Ms D Schaffer (DA) replied that the renaming of the police was done independently by the Minister of Police and that in her view it would not bring any material difference in the operations of the police force. The Committee was committed to ensuring that the police were better trained and equipped to discharge their mandate. There was a programme to attract skilled personel and recall some experienced police retirees back to the police force.

Ms Van Wyk also agreed that the renaming of the police force would not bring any meaningful changes in the discharge of its duties. In fact, the militarisation of the police was only limted to renaming the police ranks along military lines for disciplinary purposes . The Committee was committed to ensuring that the police force remained public friendly in its operation. The Committee was also committed to ensuring a more modernised professionally trained,skilled and efficient police force.

The Chairperson concurred that the renaming did not mean that the organisation had been militarised.

Mr Stephen Mayer (Social Democratic Party-GPD) wanted to know how  South Africa dealt with the issue of police corruption and whether there was any public body that was tasked with dealing with this problem.

Mr G Scheemann (ANC) replied that South Africa had an Independant Complaints Directorate (ICD)
which dealt with with all complaints from members of the public against the police and that included investigating police corruption . He however decried the fact that the ICD only made recommendations and had no say in the implementation of its recommendations. Legislation will be passed to empower the ICD to monitor the implementation of any recommendations that it made.

Ms Shaffer added that the Committee was determined to help in stamping out corruption in the police ranks.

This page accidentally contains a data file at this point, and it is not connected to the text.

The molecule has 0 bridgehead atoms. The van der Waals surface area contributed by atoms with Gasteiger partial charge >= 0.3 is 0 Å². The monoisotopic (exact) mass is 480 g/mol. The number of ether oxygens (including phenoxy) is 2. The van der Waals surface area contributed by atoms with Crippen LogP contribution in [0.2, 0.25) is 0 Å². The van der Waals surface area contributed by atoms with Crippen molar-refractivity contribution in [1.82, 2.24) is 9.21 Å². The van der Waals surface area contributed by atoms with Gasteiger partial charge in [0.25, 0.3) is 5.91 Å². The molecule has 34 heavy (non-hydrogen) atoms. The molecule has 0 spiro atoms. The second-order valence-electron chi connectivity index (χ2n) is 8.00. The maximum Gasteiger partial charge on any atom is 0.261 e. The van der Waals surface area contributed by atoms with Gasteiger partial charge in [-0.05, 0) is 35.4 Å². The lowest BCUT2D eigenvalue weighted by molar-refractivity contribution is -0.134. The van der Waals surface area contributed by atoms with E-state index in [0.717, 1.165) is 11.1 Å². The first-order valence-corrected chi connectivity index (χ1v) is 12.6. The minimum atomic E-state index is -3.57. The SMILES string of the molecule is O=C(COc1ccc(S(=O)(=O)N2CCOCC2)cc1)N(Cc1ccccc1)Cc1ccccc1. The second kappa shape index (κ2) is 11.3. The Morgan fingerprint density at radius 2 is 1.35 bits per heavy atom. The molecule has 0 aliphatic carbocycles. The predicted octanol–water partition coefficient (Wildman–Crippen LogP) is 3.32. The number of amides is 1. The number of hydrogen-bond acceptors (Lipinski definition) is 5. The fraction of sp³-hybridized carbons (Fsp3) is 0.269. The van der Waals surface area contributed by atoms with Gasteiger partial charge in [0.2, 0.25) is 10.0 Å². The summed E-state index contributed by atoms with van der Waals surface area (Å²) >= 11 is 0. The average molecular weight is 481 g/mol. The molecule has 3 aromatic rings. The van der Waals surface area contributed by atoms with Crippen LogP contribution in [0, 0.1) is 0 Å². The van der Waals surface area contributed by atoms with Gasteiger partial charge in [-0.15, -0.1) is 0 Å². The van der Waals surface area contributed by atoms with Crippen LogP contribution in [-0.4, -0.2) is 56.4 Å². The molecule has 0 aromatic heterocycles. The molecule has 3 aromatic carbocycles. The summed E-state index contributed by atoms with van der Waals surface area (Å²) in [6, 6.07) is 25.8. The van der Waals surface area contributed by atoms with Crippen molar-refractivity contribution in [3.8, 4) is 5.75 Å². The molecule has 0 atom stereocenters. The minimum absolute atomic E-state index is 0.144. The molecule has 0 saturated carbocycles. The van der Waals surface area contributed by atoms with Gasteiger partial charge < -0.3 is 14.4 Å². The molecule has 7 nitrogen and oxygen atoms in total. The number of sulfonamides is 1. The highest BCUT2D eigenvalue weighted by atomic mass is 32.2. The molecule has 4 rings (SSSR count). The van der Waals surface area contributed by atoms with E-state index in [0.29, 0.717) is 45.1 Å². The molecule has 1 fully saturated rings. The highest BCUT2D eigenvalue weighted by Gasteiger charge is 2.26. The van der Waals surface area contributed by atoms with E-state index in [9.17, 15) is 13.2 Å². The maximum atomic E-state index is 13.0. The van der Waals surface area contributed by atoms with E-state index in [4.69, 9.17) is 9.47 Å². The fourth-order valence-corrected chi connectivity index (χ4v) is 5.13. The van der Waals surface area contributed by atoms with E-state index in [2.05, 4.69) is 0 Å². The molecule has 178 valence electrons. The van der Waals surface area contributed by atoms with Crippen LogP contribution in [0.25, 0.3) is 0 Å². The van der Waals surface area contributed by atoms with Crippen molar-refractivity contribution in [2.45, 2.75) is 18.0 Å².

Rev K Meshoe (ACDP) wanted to know why the German parliamenatry committees were not allowed to conduct unannounced visits in the discharge of their oversight duties. How did the German police force ensure uniformity in a decentralised police force and whether there were any advantages in decentralisation? What advise did the delegation have to give the Committee on matters relating to policing?

Mr Hoffmann replied that each German federal state had its own legislation. The training of senior police was done at federal level whilst junior officers were trained at a local level.Decentralisation had the advantage that it gave local police powers to deal with crimes most of which occurred on the ground.

Ms Piltz said that they could only conduct unannounced visits in their private capacity, otherwise it was not possible. The delegation stood to learn a lot from the South African experience.

The Chairperson wanted to know what was the average training period for the German police members.

Mr Hoffmann replied that there was a three year basic training for junior officers and a further two years for much senior posts.

Members were impressed by this.

Ms M Molebatsi (ANC) wanted to know if the German police involved the community in policing programmes  that were similar to South Africa’s Community policing forums.

Mr Hoffmann confirmed that the local police did co-operate closely with all stakeholders.

Ms Shaffer wanted to know how the German government dealt with with police abuse and corruption.

Mr Winland said that Germany had no enitity like the ICD and neither did their law allow public participation and thorough oversight over departmental reports and that his opposition, the Green Party, had long been advocating for such positive changes.

Mr Frank Tempel (Social Democratic Party GPD) informed the Committee that in Germany members of the public who had complaints against the police were at liberty to report them for prosecution in the  courts of law.

Mr Scheemann wanted to how the legislative framework accomodated German’s decentralised police sysytem.

Mr Hoffmann said that most legislation was crafted at the federal level and therefore implemenation was not a problem.

The Chairperson said that South Africa had a civilian police secretariat and this ensured full civilian oversight on police activtities.Did Germany also have a similar sysytem? What role did the German Members of  Parliament  play during the 2006 Fifa World Cup?

Mr Hoffmann said that the MPs were not directly involved in the World Cup and that their role was only limted to oversight on secuirity issues.

Mr Mayer recapped on the various issues that had been touched by the German Delegation and said that he was satisfied with South Africa’s readiness to host an incident free Soccer World Cup.

Mr Hoffmann gave the vote of thanks.

The meeting was adjourned.